Chasing The Dream: Aspiring Musicians Come to Nashville
Just a few miles from the bright lights of Broadway, inside a dark dive bar on Music Row, struggling musicians are giving their all trying to get their big break.
At Bobby's Idle Hour, you won't see country music stars walking the red carpet--rather average Joes carrying their own instruments across the concrete floor.
"I'm always dreaming big like anybody," aspiring musician Richard Kincade.
Oh yes, the dreamers. They come to Nashville every day with stars in their eyes and often without a backup plan
"I'd rather be a struggling musician than be successful at something that I don't have love for," said Joh Slimack, who recently moved from Ohio to Nashville to chase his dream of playing music professionally.
But instead of playing for a paycheck, Slimack and Kincade are singing their hearts out for free. And with the CMT Music Awards and CMA Music Festival in Nashville this week, this duo is dreaming of making it in the music industry.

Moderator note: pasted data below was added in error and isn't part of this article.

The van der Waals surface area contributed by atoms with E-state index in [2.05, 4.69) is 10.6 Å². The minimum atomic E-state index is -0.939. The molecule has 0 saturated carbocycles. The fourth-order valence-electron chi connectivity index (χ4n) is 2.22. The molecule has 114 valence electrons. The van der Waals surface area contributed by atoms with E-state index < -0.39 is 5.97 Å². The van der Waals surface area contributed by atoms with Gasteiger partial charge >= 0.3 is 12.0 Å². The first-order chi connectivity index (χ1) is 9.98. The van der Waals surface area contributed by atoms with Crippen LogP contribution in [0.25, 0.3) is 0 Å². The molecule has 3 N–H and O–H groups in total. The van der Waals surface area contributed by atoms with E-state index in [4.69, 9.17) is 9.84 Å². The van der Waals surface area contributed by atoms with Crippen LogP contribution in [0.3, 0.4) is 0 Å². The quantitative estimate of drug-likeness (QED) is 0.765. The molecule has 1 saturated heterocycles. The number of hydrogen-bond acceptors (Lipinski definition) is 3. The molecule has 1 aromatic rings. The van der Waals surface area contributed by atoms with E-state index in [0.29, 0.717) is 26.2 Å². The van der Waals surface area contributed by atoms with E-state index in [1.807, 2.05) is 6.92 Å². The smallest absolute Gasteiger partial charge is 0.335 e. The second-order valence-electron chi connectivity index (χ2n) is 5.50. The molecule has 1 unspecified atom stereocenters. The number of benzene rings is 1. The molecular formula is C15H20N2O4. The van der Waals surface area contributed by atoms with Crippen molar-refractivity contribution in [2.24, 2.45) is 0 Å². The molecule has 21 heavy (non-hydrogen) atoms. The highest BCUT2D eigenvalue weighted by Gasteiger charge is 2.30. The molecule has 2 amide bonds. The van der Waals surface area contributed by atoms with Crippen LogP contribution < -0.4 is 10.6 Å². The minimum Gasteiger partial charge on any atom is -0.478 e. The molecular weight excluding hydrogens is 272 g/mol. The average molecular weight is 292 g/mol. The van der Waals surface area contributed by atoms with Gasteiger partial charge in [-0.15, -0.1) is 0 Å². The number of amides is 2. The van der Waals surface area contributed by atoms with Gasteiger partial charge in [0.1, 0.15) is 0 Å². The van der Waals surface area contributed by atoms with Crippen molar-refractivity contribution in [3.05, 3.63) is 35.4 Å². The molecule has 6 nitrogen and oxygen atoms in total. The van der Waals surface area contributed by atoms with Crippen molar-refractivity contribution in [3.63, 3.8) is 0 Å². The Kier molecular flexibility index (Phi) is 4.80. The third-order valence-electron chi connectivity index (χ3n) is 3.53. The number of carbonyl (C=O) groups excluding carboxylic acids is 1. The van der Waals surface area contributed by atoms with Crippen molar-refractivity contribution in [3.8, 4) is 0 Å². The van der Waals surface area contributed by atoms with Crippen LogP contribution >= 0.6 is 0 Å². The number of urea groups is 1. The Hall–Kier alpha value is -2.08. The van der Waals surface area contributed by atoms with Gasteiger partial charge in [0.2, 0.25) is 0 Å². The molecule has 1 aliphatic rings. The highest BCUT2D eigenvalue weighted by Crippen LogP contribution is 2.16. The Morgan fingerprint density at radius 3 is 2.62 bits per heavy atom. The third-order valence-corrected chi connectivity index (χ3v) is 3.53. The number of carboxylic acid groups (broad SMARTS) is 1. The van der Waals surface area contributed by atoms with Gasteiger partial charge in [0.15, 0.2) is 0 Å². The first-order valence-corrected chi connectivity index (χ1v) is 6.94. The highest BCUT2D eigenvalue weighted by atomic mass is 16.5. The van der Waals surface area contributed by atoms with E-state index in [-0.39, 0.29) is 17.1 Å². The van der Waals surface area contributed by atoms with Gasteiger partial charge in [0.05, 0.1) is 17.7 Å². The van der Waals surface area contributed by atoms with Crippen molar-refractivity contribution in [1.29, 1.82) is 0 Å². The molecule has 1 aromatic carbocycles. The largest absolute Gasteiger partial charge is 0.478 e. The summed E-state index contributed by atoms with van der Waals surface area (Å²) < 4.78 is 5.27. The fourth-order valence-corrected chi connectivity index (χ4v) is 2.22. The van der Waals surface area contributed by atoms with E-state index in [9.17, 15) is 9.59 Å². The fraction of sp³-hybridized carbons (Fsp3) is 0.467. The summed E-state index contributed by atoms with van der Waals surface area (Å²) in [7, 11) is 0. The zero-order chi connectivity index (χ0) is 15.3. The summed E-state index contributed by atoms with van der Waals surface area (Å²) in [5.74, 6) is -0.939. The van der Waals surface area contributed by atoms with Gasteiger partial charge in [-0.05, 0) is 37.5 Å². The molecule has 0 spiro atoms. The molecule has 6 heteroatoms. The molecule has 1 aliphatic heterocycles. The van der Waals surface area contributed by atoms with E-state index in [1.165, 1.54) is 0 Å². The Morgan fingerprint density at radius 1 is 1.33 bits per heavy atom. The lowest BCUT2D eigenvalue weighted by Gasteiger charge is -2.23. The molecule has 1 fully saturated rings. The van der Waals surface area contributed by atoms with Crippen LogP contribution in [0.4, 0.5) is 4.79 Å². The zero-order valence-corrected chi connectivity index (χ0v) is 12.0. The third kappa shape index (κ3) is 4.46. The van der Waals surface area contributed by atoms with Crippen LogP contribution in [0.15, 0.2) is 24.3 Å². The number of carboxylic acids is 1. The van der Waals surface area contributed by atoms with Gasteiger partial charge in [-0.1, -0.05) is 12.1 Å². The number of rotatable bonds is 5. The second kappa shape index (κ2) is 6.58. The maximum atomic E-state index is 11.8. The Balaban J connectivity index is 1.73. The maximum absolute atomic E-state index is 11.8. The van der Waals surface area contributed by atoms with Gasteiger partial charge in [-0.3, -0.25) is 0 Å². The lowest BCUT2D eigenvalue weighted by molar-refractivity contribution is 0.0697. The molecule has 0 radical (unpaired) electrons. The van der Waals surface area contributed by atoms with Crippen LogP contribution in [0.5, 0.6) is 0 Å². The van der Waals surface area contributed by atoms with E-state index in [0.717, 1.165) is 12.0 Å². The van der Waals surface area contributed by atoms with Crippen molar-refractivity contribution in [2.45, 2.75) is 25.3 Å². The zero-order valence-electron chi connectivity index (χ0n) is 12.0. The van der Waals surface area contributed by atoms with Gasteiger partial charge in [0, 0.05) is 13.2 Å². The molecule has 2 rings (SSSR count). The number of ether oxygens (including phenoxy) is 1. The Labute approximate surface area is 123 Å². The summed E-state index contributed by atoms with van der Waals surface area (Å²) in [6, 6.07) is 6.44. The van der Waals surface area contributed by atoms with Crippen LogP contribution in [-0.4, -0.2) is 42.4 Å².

"I could see myself up their one day," Kincade said of performing on a big stage. "Every time I see someone up there I say, 'Man, that could be me.' If the right person heard the right song at the right time."
Time isn't on Ann Tiley's side. She moved to Nashville in the summer of 1979 and has been playing music here ever since.
"The whole place was filled with people coming here with their dreams and coming here to make it big," she said.
Thirty seven years later, Tiley says Nashville hasn't changed much. And despite the odds stacked against them, she still believes in the dreamers.
"It's never too late," Tiley said. "Grandma Moses was in her 80s before she got famous."